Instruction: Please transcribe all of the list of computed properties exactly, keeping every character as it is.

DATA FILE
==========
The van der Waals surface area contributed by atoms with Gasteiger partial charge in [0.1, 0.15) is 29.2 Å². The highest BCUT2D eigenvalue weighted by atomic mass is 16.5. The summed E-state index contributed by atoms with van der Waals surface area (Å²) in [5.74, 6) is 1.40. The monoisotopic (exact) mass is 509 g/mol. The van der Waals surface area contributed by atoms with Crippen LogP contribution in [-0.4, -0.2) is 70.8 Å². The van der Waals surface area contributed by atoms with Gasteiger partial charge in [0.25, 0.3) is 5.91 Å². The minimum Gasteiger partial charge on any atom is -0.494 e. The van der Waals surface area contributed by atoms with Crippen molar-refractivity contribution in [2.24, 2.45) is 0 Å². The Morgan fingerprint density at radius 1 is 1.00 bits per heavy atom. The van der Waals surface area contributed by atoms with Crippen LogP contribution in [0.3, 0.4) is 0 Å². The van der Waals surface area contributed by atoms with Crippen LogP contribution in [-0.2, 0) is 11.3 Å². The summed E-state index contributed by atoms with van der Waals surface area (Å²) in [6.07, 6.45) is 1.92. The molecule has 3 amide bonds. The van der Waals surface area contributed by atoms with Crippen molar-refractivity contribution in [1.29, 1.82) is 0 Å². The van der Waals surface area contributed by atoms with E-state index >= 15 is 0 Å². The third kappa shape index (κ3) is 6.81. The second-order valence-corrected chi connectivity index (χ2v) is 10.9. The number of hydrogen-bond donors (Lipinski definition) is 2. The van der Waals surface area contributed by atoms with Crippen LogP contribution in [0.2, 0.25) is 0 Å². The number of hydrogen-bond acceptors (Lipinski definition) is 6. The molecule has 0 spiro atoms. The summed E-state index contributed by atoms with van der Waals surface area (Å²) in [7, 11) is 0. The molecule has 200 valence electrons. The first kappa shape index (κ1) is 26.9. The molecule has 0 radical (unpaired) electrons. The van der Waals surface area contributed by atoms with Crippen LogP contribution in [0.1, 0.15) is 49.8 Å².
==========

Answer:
The van der Waals surface area contributed by atoms with Gasteiger partial charge in [0.1, 0.15) is 29.2 Å². The highest BCUT2D eigenvalue weighted by atomic mass is 16.5. The summed E-state index contributed by atoms with van der Waals surface area (Å²) in [5.74, 6) is 1.40. The monoisotopic (exact) mass is 509 g/mol. The van der Waals surface area contributed by atoms with Crippen LogP contribution in [-0.4, -0.2) is 70.8 Å². The van der Waals surface area contributed by atoms with Gasteiger partial charge in [0.25, 0.3) is 5.91 Å². The minimum Gasteiger partial charge on any atom is -0.494 e. The van der Waals surface area contributed by atoms with Crippen molar-refractivity contribution in [2.24, 2.45) is 0 Å². The Morgan fingerprint density at radius 1 is 1.00 bits per heavy atom. The van der Waals surface area contributed by atoms with Crippen LogP contribution in [0.3, 0.4) is 0 Å². The van der Waals surface area contributed by atoms with Crippen LogP contribution in [-0.2, 0) is 11.3 Å². The summed E-state index contributed by atoms with van der Waals surface area (Å²) in [6.07, 6.45) is 1.92. The molecule has 3 amide bonds. The van der Waals surface area contributed by atoms with Crippen molar-refractivity contribution in [1.29, 1.82) is 0 Å². The van der Waals surface area contributed by atoms with E-state index >= 15 is 0 Å². The third kappa shape index (κ3) is 6.81. The second-order valence-corrected chi connectivity index (χ2v) is 10.9. The number of hydrogen-bond donors (Lipinski definition) is 2. The van der Waals surface area contributed by atoms with Crippen LogP contribution in [0.2, 0.25) is 0 Å². The number of hydrogen-bond acceptors (Lipinski definition) is 6. The molecule has 0 spiro atoms. The summed E-state index contributed by atoms with van der Waals surface area (Å²) in [7, 11) is 0. The molecule has 200 valence electrons. The first kappa shape index (κ1) is 26.9. The molecule has 0 radical (unpaired) electrons. The van der Waals surface area contributed by atoms with Crippen LogP contribution in [0.1, 0.15) is 49.8 Å².